What’s your end goal or what impact do you hope to have in terms of food? 
I want local, healthy, non-GMO and, preferably, organic food to be available and accessible to all without being exceedingly higher in cost than commercial industrial scale food. Until more sustainably produced local and regional food is available in the markets, we will continue to pay a much higher price, and this food mostly will be purchased by folks with higher incomes. I want to work on policy and education to grow the demand for healthy local food choices. Until demand increases, its availability won’t increase. Nothing is more important than the food we choose to eat for our health, the environment, and the vitality of our communities. Supporting local food touches all issues I am concerned about for our health and the health of our planet. Local food supports healthy families and communities, local food production and consumption promote sustainability, stimulates local economies, preserve rural livelihoods and farmland and increases access to fresh, nutritious food.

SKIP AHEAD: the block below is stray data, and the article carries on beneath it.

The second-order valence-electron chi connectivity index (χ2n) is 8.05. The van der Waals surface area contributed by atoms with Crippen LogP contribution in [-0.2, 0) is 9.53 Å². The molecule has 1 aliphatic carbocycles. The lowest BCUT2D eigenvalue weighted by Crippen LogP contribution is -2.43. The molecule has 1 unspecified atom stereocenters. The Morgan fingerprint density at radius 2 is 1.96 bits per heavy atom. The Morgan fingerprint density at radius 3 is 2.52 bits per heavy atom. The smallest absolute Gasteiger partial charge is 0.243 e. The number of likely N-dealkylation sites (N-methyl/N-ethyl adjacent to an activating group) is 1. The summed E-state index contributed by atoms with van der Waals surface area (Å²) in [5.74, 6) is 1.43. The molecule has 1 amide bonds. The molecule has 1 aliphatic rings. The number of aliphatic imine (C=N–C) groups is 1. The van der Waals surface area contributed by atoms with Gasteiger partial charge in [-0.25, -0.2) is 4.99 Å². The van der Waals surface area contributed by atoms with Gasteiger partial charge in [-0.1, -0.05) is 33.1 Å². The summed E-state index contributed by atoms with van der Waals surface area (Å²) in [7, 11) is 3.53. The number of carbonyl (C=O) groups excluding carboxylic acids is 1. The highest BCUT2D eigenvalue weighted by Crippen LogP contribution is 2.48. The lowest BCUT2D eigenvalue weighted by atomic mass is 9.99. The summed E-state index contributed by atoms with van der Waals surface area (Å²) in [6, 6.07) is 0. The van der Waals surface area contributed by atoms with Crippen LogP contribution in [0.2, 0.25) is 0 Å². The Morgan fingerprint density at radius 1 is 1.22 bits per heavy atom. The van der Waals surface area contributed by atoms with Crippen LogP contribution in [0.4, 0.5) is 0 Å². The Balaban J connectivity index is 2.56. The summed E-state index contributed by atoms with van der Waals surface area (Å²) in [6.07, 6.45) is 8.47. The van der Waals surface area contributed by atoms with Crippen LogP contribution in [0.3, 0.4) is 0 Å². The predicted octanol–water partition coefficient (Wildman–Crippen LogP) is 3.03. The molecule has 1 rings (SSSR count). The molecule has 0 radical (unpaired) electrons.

What is your biggest wish for food system change?